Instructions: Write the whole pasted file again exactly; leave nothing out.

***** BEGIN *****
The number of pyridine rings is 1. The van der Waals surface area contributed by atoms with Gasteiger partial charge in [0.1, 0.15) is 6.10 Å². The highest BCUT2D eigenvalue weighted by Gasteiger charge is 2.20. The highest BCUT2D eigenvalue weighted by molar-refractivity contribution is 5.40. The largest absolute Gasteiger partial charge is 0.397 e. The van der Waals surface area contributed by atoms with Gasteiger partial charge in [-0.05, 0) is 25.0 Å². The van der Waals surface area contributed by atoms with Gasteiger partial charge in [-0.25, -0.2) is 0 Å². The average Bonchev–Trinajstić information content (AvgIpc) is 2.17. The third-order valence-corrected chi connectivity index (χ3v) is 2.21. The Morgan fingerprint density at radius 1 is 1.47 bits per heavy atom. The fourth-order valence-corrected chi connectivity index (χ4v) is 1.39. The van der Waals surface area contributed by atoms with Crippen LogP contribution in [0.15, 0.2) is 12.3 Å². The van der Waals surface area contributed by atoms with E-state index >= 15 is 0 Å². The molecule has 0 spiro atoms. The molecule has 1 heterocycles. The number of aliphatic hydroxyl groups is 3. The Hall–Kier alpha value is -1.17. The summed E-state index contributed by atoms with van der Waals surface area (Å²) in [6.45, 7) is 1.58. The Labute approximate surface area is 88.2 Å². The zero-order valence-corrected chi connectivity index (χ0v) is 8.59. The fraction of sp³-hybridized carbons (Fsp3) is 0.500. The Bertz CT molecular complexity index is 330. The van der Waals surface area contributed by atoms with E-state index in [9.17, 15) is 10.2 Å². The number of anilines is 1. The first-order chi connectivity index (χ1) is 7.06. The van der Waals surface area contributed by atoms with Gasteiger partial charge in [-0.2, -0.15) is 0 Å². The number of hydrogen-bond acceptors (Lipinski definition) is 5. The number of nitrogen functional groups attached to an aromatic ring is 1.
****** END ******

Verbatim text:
The number of pyridine rings is 1. The van der Waals surface area contributed by atoms with Gasteiger partial charge in [0.1, 0.15) is 6.10 Å². The highest BCUT2D eigenvalue weighted by Gasteiger charge is 2.20. The highest BCUT2D eigenvalue weighted by molar-refractivity contribution is 5.40. The largest absolute Gasteiger partial charge is 0.397 e. The van der Waals surface area contributed by atoms with Gasteiger partial charge in [-0.05, 0) is 25.0 Å². The van der Waals surface area contributed by atoms with Gasteiger partial charge in [-0.25, -0.2) is 0 Å². The average Bonchev–Trinajstić information content (AvgIpc) is 2.17. The third-order valence-corrected chi connectivity index (χ3v) is 2.21. The Morgan fingerprint density at radius 1 is 1.47 bits per heavy atom. The fourth-order valence-corrected chi connectivity index (χ4v) is 1.39. The van der Waals surface area contributed by atoms with Crippen LogP contribution in [0.15, 0.2) is 12.3 Å². The van der Waals surface area contributed by atoms with E-state index >= 15 is 0 Å². The molecule has 0 spiro atoms. The molecule has 1 heterocycles. The number of aliphatic hydroxyl groups is 3. The Hall–Kier alpha value is -1.17. The summed E-state index contributed by atoms with van der Waals surface area (Å²) in [6.45, 7) is 1.58. The Labute approximate surface area is 88.2 Å². The zero-order valence-corrected chi connectivity index (χ0v) is 8.59. The fraction of sp³-hybridized carbons (Fsp3) is 0.500. The Bertz CT molecular complexity index is 330. The van der Waals surface area contributed by atoms with E-state index in [9.17, 15) is 10.2 Å². The number of anilines is 1. The first-order chi connectivity index (χ1) is 7.06. The van der Waals surface area contributed by atoms with Gasteiger partial charge in [-0.2, -0.15) is 0 Å². The number of hydrogen-bond acceptors (Lipinski definition) is 5. The number of nitrogen functional groups attached to an aromatic ring is 1.